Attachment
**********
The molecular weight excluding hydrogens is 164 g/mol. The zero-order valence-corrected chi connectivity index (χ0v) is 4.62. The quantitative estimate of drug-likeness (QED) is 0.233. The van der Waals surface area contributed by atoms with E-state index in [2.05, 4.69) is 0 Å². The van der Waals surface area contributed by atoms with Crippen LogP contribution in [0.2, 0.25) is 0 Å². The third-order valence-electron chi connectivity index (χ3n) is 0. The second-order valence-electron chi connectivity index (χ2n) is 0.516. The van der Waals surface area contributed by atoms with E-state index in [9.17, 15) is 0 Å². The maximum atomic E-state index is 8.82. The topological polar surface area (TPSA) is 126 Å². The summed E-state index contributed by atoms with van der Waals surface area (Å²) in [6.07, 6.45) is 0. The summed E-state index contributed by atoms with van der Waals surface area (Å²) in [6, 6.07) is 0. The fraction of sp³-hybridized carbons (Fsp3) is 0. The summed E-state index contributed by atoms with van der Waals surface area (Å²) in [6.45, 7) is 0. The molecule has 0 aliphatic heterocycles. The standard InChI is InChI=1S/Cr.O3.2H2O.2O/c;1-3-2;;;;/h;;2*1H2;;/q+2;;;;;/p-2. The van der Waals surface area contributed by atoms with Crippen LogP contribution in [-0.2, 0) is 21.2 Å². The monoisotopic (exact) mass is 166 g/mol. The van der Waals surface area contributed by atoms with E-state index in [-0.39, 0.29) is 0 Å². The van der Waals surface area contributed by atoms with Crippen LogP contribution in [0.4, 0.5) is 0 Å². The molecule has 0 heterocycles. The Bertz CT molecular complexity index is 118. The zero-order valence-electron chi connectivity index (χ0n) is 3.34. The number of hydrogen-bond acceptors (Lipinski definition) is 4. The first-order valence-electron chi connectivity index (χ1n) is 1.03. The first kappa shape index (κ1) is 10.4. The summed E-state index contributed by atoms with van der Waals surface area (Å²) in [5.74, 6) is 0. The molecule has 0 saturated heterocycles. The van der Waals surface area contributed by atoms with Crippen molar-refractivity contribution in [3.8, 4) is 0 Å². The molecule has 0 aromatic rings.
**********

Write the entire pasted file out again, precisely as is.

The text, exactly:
The molecular weight excluding hydrogens is 164 g/mol. The zero-order valence-corrected chi connectivity index (χ0v) is 4.62. The quantitative estimate of drug-likeness (QED) is 0.233. The van der Waals surface area contributed by atoms with E-state index in [2.05, 4.69) is 0 Å². The van der Waals surface area contributed by atoms with Crippen LogP contribution in [0.2, 0.25) is 0 Å². The third-order valence-electron chi connectivity index (χ3n) is 0. The second-order valence-electron chi connectivity index (χ2n) is 0.516. The van der Waals surface area contributed by atoms with E-state index in [9.17, 15) is 0 Å². The maximum atomic E-state index is 8.82. The topological polar surface area (TPSA) is 126 Å². The summed E-state index contributed by atoms with van der Waals surface area (Å²) in [6.07, 6.45) is 0. The summed E-state index contributed by atoms with van der Waals surface area (Å²) in [6, 6.07) is 0. The fraction of sp³-hybridized carbons (Fsp3) is 0. The summed E-state index contributed by atoms with van der Waals surface area (Å²) in [6.45, 7) is 0. The molecule has 0 aliphatic heterocycles. The standard InChI is InChI=1S/Cr.O3.2H2O.2O/c;1-3-2;;;;/h;;2*1H2;;/q+2;;;;;/p-2. The van der Waals surface area contributed by atoms with Crippen LogP contribution in [-0.2, 0) is 21.2 Å². The monoisotopic (exact) mass is 166 g/mol. The van der Waals surface area contributed by atoms with E-state index in [-0.39, 0.29) is 0 Å². The van der Waals surface area contributed by atoms with Crippen LogP contribution in [0.4, 0.5) is 0 Å². The molecule has 0 heterocycles. The Bertz CT molecular complexity index is 118. The zero-order valence-electron chi connectivity index (χ0n) is 3.34. The number of hydrogen-bond acceptors (Lipinski definition) is 4. The first-order valence-electron chi connectivity index (χ1n) is 1.03. The first kappa shape index (κ1) is 10.4. The summed E-state index contributed by atoms with van der Waals surface area (Å²) in [5.74, 6) is 0. The molecule has 0 saturated heterocycles. The van der Waals surface area contributed by atoms with Crippen molar-refractivity contribution in [3.8, 4) is 0 Å². The molecule has 0 aromatic rings.